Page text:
Tech-Savvy Voters Reject The Filter

Tech-Savvy Voters Reject The Filter

Remember that poll we featured a week or so ago asking if you’d vote for a party which supports the Labor Internet filter? Having run on 17 Australian technology sites, the poll is now closed and the results are clear: virtually no-one wants to vote for the filter.

Of the total 38,427 votes cast, a whopping 97% — 37, 228 people — said they would not vote for a pro-filter party. Only 809 (2%) said they would, while 1% (390) didn’t care.

Yes, we know: Internet polls aren’t statistically valid, and you’d hardly expect a tech-savvy group of readers to support the filtering proposal in its current form. But what the poll demonstrates is that there’s a sizeable group of informed people who do rate this as a relevant issue for politicians to consider.

Sadly, it’s not likely to fight its way into the sound-bite driven push by both major parties towards the lowest common denominator, but at least some party strategists might realise this is an issue people are interested in.


  • As one of the 809 who said they would vote for the pro-filter party, I can only say one thing.

    I really should have read the question. I thought I was saying that I didn’t support the filter. Oops.

  • What this poll really shows is the problem with polls. I think the filter is an abomination but the federal election is not a referendum. To ask only that question in a poll and pretend that it means ANYTHING is ridiculous, misleading and irresponsible.

    • can’t disagree more. the filter is indicative of a deeper underlying approach to a broad range of issues.

      the filter is also just one step in a culturewar agenda being pushed by the religious right in this country (check out ABC Radio National’s Religion Report’s 2008 thing on the ACL, for one) – the filter is not the conclusion of their project to save Australia, but only the beginning.

      Government should exist to protect the liberties of its citizens, not the other way around.

    • Agreed. The poll uses a leading question so that unless you were particularly in favour of the filter, you wouldn’t click “yes” or “don’t know” (unless you misread the question).

      There is no option for individuals who do not like the filter, but for whom it is not the only important issue this election, which I suspect would actually be a lot of participants’ position.

      Are all 97% of respondents really saying that they are not going to vote Liberal, Labor or Greens (A Greens senate vote will forward preferences to Labor), forsaking all other issues and considerations because this issue is the most important?

      Polls like this have the potential to do more damage than good to the anti-filter argument.

      • My mistake – I don’t think Greens direct Senate prefs to Labor, just in the lower house. People are more likely to number their own boxes in the lower house ballot, so not so much of an issue.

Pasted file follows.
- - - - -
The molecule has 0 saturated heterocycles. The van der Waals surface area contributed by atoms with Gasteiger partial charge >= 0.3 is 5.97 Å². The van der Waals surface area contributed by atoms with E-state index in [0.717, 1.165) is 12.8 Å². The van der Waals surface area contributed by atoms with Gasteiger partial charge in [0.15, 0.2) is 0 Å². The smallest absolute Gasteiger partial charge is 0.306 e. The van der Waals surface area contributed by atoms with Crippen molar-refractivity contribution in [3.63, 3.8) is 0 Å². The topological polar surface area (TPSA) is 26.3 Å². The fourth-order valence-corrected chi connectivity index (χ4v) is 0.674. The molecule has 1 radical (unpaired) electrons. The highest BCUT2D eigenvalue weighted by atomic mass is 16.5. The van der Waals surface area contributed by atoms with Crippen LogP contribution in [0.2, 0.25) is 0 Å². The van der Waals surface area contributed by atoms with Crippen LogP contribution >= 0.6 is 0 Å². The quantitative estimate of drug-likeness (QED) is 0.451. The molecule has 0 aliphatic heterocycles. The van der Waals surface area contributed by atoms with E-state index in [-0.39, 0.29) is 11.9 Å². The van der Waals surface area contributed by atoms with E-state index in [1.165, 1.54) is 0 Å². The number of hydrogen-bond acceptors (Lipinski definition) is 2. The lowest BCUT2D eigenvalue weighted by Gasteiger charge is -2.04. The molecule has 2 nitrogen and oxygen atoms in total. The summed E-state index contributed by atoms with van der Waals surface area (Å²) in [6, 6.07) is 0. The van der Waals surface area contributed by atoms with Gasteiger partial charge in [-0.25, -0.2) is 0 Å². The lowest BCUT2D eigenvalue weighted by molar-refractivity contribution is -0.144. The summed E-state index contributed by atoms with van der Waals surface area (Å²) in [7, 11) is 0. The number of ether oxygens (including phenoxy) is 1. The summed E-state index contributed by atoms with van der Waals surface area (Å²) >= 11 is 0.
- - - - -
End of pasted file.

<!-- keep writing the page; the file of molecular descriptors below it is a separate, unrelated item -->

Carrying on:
But it does raise the issue that even the Greens, who are probably doing the most to stop the filter, do not think the issue important enough to stop them from doing a preference deal with Labor.

  • It should make someone take notice.

    If you take these votes and distribute them evenly across all seats (ie 150) then you could have a approx 0.3% swing. Based on the last election there were 6 seats decided on a margin less than this.

  • As such a contentious issue, wouldn’t an *educated* referendum make sense?

    But really, if it took effort, it would show how out of touch Conroy is with the public, specifically the internet users that he should know about.

    • conroy’s not stupid. he realises how much of a unified bloc fundamentalist christian voters are, and with the help of their lobby groups, how easy it will be to sway regular folk that this is a’think of the children’ issue that moderate people should support.

      its a very clever, well organised, well financed campaign.

      and then on the other side of the fence is people like us. IT literate individuals with no Hillsong preachers to organise us, broken into many different small groups at best.

      If Labor gets the numbers up, the filter will pass. If Liberals get in in any way that they think was a result of Xian bloc, the filter will passs.

  • The problem is that the Lib’s filter will be just as bad, if not worse. 🙁 At least with Labor we’ll get the NBN. Best we can hope for is Labor backing down after the election (when they no longer have to pander to marginal seats in highly religous areas). Lesser of two evils…

  • Thankyou for providing evidence that 97% of technology site users are paedophiles.

    This research will help us to prevent spams and scams coming through the portal and killing kids.

    This survey, however, should have been compulsory. I don’t like opting-in on surveys.


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